A congressional report to be released Thursday has found dozens of Homeland Security Department contracts worth $34 billion were prone to wasteful spending, overcharges, and abuse stemming from an increase in no-bid deals and a shortage of managers.
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The Department of Homeland Security was created three years ago to consolidate the work of 22 federal agencies under one cabinet-level executive. It was seen as the best way to coordinate and oversee all of the increased spending on domestic security in the wake of the 9/11 attacks.
Now, a new congressional survey of spending by the department reveals big problems with the way homeland security contracts have been priced and awarded.
Among its findings, 32 department contracts, totaling $34 billion, were plagued by waste, abuse or mismanagement. The value of no-bid contracts DHS awarded over the past three years increased by 739 percent, and 55 percent of all DHS contracts awarded in 2005 were no-bid.
For more, we're joined by Griff Witte of the Washington Post, who reported on the congressional findings in this morning's edition.
Welcome to the program. In the report and in the hearings that followed, did they get at how this all happened, in addition to counting up the eye-popping numbers involved?
GRIFF WITTE, The Washington Post:
They did. They looked at specifically, as you said, about 32 contracts overall, collectively worth about $34 billion. And what they found in those contracts, which covered a myriad of areas of homeland security, ranging from border security, to the response to Hurricane Katrina, to screening passengers, to screening baggage at the airports, and what they found essentially was that there were a few different things that went on.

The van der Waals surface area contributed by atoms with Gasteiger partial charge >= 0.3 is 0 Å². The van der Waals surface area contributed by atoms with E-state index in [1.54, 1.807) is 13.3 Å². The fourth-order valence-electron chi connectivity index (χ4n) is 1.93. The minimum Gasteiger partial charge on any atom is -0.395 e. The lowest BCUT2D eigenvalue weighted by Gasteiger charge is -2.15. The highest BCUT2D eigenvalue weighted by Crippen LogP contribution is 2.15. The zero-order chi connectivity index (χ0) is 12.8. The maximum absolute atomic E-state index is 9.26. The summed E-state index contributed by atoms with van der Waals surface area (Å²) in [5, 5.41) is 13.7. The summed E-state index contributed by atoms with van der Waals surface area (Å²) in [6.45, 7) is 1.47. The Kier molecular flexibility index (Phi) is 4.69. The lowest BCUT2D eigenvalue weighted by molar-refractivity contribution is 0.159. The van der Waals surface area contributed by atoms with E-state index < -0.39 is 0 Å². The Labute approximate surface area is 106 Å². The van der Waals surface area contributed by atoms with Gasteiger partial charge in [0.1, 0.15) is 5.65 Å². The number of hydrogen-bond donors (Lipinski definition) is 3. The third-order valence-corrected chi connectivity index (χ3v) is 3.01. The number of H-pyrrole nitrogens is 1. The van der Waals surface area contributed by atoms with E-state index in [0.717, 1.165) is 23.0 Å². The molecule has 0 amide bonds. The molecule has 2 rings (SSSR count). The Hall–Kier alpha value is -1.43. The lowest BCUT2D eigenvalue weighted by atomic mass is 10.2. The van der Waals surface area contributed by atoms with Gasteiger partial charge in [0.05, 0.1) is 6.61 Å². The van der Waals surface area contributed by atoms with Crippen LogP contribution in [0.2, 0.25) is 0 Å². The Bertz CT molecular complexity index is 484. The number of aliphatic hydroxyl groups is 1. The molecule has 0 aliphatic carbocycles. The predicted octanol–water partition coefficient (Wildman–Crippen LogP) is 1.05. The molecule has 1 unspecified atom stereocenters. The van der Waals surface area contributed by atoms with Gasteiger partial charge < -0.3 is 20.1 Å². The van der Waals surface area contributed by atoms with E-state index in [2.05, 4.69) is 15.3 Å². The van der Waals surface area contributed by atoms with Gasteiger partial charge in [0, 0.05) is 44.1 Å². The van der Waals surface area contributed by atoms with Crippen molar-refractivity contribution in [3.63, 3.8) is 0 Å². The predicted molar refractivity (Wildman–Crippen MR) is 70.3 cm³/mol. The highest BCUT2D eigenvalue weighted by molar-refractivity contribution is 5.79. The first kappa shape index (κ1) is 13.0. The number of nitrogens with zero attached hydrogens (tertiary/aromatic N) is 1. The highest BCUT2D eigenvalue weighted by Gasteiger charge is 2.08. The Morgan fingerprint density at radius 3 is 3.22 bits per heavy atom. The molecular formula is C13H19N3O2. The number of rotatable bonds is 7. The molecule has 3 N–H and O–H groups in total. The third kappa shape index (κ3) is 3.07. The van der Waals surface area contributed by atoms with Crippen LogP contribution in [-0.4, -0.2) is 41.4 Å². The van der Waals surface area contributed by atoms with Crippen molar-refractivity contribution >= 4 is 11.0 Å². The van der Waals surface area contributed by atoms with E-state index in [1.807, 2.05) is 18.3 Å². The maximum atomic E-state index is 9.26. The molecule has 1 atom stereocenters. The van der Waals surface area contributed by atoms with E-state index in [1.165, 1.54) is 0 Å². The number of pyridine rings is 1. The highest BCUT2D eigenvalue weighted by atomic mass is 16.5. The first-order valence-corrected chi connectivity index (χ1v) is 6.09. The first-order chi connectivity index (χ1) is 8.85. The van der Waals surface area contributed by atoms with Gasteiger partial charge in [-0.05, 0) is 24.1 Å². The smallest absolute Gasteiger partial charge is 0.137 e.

One was that you had programs that just simply did not work. You had, for instance, a border security contract in which there were supposed to be some very high-tech cameras mounted along the border that would detect whether illegal immigrants were trying to cross.
But those cameras, in actuality, did not work. They would malfunction in cases where there was extreme heat or extreme cold, where there was ice, snow, where there was humidity. So in these cases, which are, as you can imagine, pretty common along the borders, the systems just simply broke down. They did not do the job.
In example of cases like the one you just cited, is anyone punished? Is anyone made to account for the fact that a product was sold that simply did not work?
That's one of the troubling things that Congress is very interested in right now, is that the government doesn't have a whole lot of tools at its disposal to go after contractors when things like this occur. And there are some cases where award fees were withheld, where the contractors did not get the bonuses they were expecting to get.
But in many cases, the contractor simply got the money that they were supposed to get, and in cases — in quite a few cases, actually, they got a lot more money than initially was expected. And whether the system worked or not, the contractors were paid.